Why Islam (1) [Archives:2003/641/Culture]

June 12 2003

Nadia Al-Saqqaf
For Yemen Times

Islam is probably the religion most ignored or misunderstood by people in different parts of the world. One of the reasons may be the inactivity of Muslims at introducing Islam to other non-Muslim nations. Another reason is perhaps the psychological barrier between the West and the Muslim world created by a series of wars between the two sides. A third reason may be the intentional attempts of some anti-Islam thinkers and clergy to distort Islam or prevent the westerners from reaching the truth of Islam.
However, the truth remains that Islam was and is and will be. Islam is now the religion of more than one billion humans and it gains new followers every day, not only through the natural increase of the world population, but also through the increasing numbers of new embraces. The starting point is to know Islam. Without this knowledge, an individual's attitude is often prejudiced, pre-determined, and stereotyped. For a person to be objective, he must base his attitude on adequate knowledge.

Why Islam:
A question that is not really understood on its own. It could hold many meanings at the same time. The reason why I chose this to be the title of my series and a topic of many issues to come, God willing, is that I myself needed to know more about this religion that I embrace, and in the same time wanted to convey to the world, both Muslim and non-Muslim, facts and information about this religion in a simple layman language.
But before I start about why Islam as a religion, I want in this issue to explain why a religion anyway. And from this point after we decide the need for a religion, then maybe we can see into what religion do we really need.

The need for religion
The importance of religion lies primarily in the moral and socio-moral aspect of man's existence.
We know that one of the most significant differences between man and other living beings is the moral and the socio-moral aspect of man's existence. Man is not merely a physical being. On the contrary, man has a strong moral aspect to his existence. This moral and socio-moral aspect of man's existence is the foundation on which the legal and social structures that we see in all the societies have evolved overtime. It is in fact the acceptance, appreciation and realization of mutual rights and responsibilities, which has resulted in the strong bonds of family, friendship, tribe and society.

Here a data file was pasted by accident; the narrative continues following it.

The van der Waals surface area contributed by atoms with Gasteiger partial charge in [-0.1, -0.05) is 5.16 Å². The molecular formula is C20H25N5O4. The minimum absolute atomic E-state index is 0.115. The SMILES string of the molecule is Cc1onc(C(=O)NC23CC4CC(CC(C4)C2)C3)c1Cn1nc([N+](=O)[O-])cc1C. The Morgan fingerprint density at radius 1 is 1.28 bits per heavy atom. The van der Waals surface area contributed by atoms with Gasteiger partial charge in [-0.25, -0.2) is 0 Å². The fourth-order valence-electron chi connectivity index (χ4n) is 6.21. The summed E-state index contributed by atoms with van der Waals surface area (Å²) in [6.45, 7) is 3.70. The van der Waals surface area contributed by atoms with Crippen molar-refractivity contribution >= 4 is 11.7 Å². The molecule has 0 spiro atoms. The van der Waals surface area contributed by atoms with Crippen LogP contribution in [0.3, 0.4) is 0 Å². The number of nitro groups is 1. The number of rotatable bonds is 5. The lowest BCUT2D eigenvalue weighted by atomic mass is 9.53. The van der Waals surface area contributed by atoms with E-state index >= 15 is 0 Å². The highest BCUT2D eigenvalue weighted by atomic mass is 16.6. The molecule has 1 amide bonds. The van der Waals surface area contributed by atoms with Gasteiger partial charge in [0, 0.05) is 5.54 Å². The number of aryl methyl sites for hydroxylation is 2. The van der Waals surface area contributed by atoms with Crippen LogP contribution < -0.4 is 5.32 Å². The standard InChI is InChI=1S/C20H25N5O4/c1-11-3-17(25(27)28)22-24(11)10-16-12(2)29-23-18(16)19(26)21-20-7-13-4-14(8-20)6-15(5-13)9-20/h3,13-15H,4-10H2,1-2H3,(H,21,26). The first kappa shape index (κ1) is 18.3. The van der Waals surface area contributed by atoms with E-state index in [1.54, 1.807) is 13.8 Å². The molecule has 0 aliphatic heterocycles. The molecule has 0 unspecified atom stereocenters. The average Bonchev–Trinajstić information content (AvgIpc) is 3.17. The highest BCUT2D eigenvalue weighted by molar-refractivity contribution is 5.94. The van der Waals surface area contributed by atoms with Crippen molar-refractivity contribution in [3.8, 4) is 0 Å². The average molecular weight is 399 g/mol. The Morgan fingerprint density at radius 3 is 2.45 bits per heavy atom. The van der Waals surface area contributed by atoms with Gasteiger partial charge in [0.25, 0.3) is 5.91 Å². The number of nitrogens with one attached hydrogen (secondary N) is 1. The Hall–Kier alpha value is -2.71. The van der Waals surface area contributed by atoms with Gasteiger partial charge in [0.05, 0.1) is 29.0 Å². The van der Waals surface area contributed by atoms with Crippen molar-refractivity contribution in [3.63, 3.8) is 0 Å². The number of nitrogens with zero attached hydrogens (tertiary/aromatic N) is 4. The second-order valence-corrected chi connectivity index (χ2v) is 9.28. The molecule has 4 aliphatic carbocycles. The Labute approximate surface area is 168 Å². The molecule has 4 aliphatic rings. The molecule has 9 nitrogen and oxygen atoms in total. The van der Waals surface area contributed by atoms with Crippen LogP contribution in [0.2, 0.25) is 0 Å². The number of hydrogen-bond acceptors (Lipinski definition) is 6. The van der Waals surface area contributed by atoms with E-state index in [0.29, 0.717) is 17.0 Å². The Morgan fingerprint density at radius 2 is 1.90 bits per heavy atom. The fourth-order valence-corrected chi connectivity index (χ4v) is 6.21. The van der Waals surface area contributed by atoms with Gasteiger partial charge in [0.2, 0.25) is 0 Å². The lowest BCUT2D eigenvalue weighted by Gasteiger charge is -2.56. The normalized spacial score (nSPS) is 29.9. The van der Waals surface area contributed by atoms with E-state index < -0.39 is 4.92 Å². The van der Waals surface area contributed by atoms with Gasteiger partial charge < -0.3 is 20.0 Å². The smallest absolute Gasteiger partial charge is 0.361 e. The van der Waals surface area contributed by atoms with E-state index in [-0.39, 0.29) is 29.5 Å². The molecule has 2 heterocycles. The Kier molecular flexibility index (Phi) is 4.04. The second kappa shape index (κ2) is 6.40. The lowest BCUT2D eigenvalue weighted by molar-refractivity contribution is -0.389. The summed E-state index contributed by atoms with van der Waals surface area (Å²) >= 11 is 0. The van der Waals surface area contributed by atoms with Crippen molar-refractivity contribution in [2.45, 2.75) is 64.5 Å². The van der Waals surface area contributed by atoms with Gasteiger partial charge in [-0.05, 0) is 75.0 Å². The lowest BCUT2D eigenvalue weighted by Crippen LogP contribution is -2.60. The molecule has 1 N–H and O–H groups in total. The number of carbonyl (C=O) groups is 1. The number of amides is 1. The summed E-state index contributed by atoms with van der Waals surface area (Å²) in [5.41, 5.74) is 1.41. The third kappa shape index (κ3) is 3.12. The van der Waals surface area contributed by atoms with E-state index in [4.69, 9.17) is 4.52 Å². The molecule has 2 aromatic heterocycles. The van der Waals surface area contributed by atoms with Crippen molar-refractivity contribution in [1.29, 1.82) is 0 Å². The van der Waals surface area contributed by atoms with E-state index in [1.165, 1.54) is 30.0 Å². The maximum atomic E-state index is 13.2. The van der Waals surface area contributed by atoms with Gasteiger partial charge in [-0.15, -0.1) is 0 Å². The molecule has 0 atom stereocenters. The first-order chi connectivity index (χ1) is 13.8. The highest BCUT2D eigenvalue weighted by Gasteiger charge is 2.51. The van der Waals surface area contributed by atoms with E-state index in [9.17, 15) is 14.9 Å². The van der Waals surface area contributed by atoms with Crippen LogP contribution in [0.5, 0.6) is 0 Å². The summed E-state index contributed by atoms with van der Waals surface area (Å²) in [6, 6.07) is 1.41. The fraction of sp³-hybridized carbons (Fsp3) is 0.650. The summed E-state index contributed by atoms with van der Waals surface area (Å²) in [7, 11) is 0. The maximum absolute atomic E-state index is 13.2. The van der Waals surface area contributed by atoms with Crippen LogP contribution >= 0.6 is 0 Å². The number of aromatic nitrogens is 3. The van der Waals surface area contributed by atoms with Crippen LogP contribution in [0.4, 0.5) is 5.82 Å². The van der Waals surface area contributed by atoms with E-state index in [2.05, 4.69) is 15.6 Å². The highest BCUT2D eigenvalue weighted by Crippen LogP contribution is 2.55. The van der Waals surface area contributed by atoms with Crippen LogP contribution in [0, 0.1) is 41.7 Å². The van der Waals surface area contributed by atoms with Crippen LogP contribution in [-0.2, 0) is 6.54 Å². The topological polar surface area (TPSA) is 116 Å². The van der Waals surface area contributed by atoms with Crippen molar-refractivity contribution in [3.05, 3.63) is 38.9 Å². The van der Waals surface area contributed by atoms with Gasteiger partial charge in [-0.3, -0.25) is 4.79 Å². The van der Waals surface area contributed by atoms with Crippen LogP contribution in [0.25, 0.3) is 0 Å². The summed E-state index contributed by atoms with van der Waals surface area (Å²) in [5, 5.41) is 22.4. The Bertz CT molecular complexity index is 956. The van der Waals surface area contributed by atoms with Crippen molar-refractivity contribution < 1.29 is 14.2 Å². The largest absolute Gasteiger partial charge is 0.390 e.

Broadly speaking, 'religion' is generally composed of two sets of things: First, the ideas and concepts, which a particular religion wants its adherents to ascribe to. These ideas are generally termed as 'beliefs'. Second, any 'practices' – which may also include worship rituals – promoted by that religion.
It is therefore important before we accept the need for religion to accept the need for an organized system that would control and monitor the various aspects of our lives, and in the same time, would fulfill our emotional needs as humans.
It is obvious that the latter two points are beyond discussion, because any sane person would accept the need for a system to govern our lives and that is why we have legislation and governments as such and call it civilization to abide by the law. And the second point, which is the emotional need of humans, comes obviously from him, as being a moral being.
The point now, what kind of religion do we need? The Religion must address essential humanistic needs – physical needs, societal needs, emotional needs and psychological needs all in an intelligent and non biased way. For many civilizations have tried instating rules and legislation but invariably they have failed or say not reached the ultimate goals because of the human inadequacy to understand everything there is. So who should set out this system that all humanity should abide by?
Take an example first, if you should buy a complicated electronic gadget, then whom would you refer to for guidance on how to use it and what to do with it? The manufacturer of course if you can interact directly with the creator, else through a manual or instructions book.
Taking this metaphor further, it becomes obvious that a religion set by the creator of human beings is the one that ascribes best to the way of life they should follow. And this being is what in English we call God. And the holy books he sent to earth are the manuals that help in understanding the whole system.
Now the second question is who is god? Is it the nature that we see? Is it what Muslims call Allah? Is it Jesus? Is it Ram? Is it Buddha? Or any of the numerous gods we hear of? Or is there no God at all?
The answer of this question is our next topic, so be there.